But, apart from age, there are other causes why particular individuals miss the medical, surgical or nursing treatment they need. I am old enough to tell your Lordships that often I do not want to bother to go and find a doctor: and there are lots of old people who feel that way. They say: "I will get better somehow without the doctor". They are ignorant of what is available for them. The Ministers who spoke for the Government in the other place on February 8 said that they realised all this and would take steps to put it right. They said they would make treatment accessible to, and indeed would force it on, people who would not take the trouble to get it; and they promised to make known the fact that these people can get treatment and be rid of their disabilities. I hope that those Ministers who spoke in the other place, and any noble Lord who may speak on behalf of the Government in this House to-day, will not mind if, as a very old civil servant with much experience, I remind them that turning the words of Ministers into deeds calls for continuous hard work. It is the function of a civil servant or of a committee appointed specially for that purpose.

I hope that the Government will not just leave us with the persuasive words that they spoke in the other place, but that here they will be able to tell us that they will take positive steps to see that it is the business of somebody—a committee, possibly, of two or three people —working with the local authorities and the medical associations, to make certain so far as possible, that no person need suffer from disability through not getting the treatment which he or she ought to get—indeed, which they ought to have thrust upon their attention, if they do not know about it. I should also like to use that body, or a similar one, to investigate for instance, the costs of the makers of pharmaceuticals, to see whether they are getting too much out of the Health Service. If we are going to put burdens on people who are, after all, wage-earners, and the dependants of wage-earners, we ought to make certain that the makers of profits do not get too much profit by selling.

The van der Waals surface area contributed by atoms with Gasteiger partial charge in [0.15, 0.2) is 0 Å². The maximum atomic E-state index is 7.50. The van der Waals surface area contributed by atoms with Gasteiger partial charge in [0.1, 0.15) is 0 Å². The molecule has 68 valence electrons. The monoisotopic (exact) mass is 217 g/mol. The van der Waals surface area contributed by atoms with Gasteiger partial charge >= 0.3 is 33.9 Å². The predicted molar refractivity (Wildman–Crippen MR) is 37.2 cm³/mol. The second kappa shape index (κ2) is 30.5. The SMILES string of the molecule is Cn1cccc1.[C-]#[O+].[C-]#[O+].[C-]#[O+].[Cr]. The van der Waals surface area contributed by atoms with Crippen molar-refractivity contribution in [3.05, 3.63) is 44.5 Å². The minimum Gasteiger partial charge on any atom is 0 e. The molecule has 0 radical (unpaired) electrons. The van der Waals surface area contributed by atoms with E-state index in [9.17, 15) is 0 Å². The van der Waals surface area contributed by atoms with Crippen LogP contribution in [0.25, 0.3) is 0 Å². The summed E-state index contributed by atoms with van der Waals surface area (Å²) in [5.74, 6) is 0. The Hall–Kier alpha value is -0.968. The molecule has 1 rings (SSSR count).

I shall come back later to my point about trying to make certain that nobody fails to receive treatment through ignorance or poverty. May I now add two small points of detail? First, the Government proposals deal rather specially with dentistry. The remuneration for dentistry in hospitals, for some reason to which I do not know the answer, is on a different basis from that of doctors and surgeons. It is based not on time, not on salary, but on payment by the job. I can assure your Lordships that one very distinguished dentist expressed to me his distrust of that method of payment. He said that all dentists, or most dentists, were perfectly honourable and hardworking, and were not worrying about money, but that the present practice did lead to some dentists doing jobs that were not strictly necessary. I wonder whether, as was reported by the Minister in another place on February 8, the fact that the number of dentists is up by 10 per cent., and that treatments are up by 20 per cent., has anything to do with the fact that they are paid by treatments and not by hours. At any rate, I hope that Her Majesty's Government, now that they are overhauling the Health Service, will consider this particular point.

Let me come to one more reason why I am interested in this debate. Just before Christmas I spent twelve days in St. Thomas's Hospital as a Health Service patient. I had a room to myself, and therefore paid for that; but for everything else I was a Health Service patient. I cannot say how great an admiration I had for the service and the kindness of everyone I saw towards the patients, and the delight in being an old gentleman of 82 who was treated exactly like a small boy of five who came there with his mummy and grandma. I suppose that St. Thomas's, which has a big building scheme, can be made even better than it is, but, personally, I am more than content with it as it is, and I think institutions like that reflect great credit on all successive Governments who introduced the Health Service and carried it out.

I come to my conclusion, and perhaps to some extent the same point—my point of the Health Service being designed to make certain that no one, either through want or ignorance, or through carelessness, shall fail to have treatment that might end his or her disability. I hope that in this House the Government will say, not in general terms, but with some indication of definite administrative action, that they will set up a special committee or body of people who will work continuously to see that that is carried out in practice.